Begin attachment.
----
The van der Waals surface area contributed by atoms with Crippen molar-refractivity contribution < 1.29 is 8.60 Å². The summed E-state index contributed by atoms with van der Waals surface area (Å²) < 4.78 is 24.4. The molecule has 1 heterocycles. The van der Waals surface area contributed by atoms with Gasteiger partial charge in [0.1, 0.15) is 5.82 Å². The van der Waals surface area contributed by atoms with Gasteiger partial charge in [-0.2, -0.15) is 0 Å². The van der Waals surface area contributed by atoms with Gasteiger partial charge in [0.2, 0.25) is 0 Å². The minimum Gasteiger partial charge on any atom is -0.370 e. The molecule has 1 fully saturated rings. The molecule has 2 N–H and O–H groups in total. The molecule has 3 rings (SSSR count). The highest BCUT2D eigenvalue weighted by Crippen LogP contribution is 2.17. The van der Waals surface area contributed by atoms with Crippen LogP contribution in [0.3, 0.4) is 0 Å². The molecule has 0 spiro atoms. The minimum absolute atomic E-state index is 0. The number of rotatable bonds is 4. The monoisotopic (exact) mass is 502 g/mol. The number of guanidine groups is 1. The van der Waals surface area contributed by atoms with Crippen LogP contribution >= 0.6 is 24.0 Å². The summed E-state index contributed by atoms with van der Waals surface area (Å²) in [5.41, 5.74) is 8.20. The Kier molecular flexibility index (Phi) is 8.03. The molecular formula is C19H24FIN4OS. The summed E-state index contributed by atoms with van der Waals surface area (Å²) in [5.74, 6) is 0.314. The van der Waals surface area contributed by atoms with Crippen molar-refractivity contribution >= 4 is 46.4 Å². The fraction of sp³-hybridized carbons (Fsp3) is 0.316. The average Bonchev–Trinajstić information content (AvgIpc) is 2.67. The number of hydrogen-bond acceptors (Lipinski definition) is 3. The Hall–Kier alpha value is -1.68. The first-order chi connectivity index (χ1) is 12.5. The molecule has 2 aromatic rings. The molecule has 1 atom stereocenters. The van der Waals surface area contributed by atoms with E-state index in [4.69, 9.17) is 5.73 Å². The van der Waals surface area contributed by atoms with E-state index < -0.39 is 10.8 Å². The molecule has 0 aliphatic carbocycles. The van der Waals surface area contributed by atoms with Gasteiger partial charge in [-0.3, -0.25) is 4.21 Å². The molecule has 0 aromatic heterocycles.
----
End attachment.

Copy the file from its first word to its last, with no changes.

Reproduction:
The van der Waals surface area contributed by atoms with Crippen molar-refractivity contribution < 1.29 is 8.60 Å². The summed E-state index contributed by atoms with van der Waals surface area (Å²) < 4.78 is 24.4. The molecule has 1 heterocycles. The van der Waals surface area contributed by atoms with Gasteiger partial charge in [0.1, 0.15) is 5.82 Å². The van der Waals surface area contributed by atoms with Gasteiger partial charge in [-0.2, -0.15) is 0 Å². The van der Waals surface area contributed by atoms with Gasteiger partial charge in [0.2, 0.25) is 0 Å². The minimum Gasteiger partial charge on any atom is -0.370 e. The molecule has 1 fully saturated rings. The molecule has 2 N–H and O–H groups in total. The molecule has 3 rings (SSSR count). The highest BCUT2D eigenvalue weighted by Crippen LogP contribution is 2.17. The van der Waals surface area contributed by atoms with Crippen LogP contribution in [0.3, 0.4) is 0 Å². The molecule has 0 spiro atoms. The minimum absolute atomic E-state index is 0. The number of rotatable bonds is 4. The monoisotopic (exact) mass is 502 g/mol. The number of guanidine groups is 1. The van der Waals surface area contributed by atoms with Crippen LogP contribution >= 0.6 is 24.0 Å². The summed E-state index contributed by atoms with van der Waals surface area (Å²) in [5.41, 5.74) is 8.20. The Kier molecular flexibility index (Phi) is 8.03. The molecular formula is C19H24FIN4OS. The summed E-state index contributed by atoms with van der Waals surface area (Å²) in [5.74, 6) is 0.314. The van der Waals surface area contributed by atoms with Crippen molar-refractivity contribution >= 4 is 46.4 Å². The fraction of sp³-hybridized carbons (Fsp3) is 0.316. The average Bonchev–Trinajstić information content (AvgIpc) is 2.67. The number of hydrogen-bond acceptors (Lipinski definition) is 3. The Hall–Kier alpha value is -1.68. The first-order chi connectivity index (χ1) is 12.5. The molecule has 2 aromatic rings. The molecule has 1 atom stereocenters. The van der Waals surface area contributed by atoms with E-state index in [4.69, 9.17) is 5.73 Å². The van der Waals surface area contributed by atoms with E-state index < -0.39 is 10.8 Å². The molecule has 0 aliphatic carbocycles. The van der Waals surface area contributed by atoms with Gasteiger partial charge in [-0.3, -0.25) is 4.21 Å². The molecule has 0 aromatic heterocycles.